Saving western Maryland before it’s swallowed up
ROBERT STEUTEVILLE    JAN. 1, 2005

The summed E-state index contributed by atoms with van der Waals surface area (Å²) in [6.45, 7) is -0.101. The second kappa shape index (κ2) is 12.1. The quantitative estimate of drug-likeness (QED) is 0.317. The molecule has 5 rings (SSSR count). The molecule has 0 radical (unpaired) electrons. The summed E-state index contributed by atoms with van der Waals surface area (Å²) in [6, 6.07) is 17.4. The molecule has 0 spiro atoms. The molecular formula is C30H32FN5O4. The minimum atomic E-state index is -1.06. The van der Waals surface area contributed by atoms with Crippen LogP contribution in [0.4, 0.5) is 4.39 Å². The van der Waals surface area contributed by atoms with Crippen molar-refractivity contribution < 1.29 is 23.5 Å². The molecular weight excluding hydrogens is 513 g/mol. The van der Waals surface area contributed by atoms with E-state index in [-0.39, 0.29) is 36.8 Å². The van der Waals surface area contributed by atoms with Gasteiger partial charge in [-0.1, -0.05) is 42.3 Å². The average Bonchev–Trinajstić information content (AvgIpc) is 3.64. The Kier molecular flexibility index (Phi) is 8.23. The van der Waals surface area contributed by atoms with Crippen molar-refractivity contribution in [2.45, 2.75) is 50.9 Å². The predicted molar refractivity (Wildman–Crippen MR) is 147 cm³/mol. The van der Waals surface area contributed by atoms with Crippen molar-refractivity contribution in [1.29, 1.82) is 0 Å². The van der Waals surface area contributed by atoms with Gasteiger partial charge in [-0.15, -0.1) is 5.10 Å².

Can Hagerstown and other cities just beyond the sprawl of the Washington-Baltimore metropolitan area be strengthened through renovation of their centers and by compact new development? That’s the question that drives Alan Feinberg and Nick Pittas. In October 2003 Feinberg, a longtime planner and designer, and Pittas, an experienced real estate investor and interior renovator, founded Central Maryland Development Inc. to carry out beneficial development in older communities that they refer to as “the ‘just over the hill cities’ of the mid-Atlantic.” From an office in Frederick, they are focusing their efforts on Hagerstown, Brunswick, and a few other communities (mostly in Maryland) that lie between 50 and 100 miles from Washington and Baltimore. Some of the long-settled but not necessarily thriving communities could be linked by mass transit to Washington if the region develops as Feinberg and Pittas would like it to. The two developers assembled a well-credentialed advisory board and recently convened a gathering in Hagerstown to discuss the potential of that small, predominantly blue-collar city. On the one hand, conventional suburban subdivisions with houses in the $400,000 range are beginning to appear in the Hagerstown area, threatening to merge a previously free-standing community into the generic commuter-shed. On the other hand, the University System of Maryland is opening a new campus this January in old mercantile buildings downtown. “There was great pressure to put the campus in an outlying location,” Feinberg notes. “[Former Gov. Parris] Glendenning didn’t agree.” Feinberg credits Glendenning with establishing the university in the Hub City’s center, where there are many pleasant old buildings on well-proportioned streets. The Baltimore Sun reports that downtown Hagerstown property values are up 30 percent in three years and renters are moving into lofts in turn-of-the-century buildings. Whether the onslaught of sprawl can be fended off remains to be seen. But livability does seem to be beckoning in some of the towns and small cities that investors used to pass by.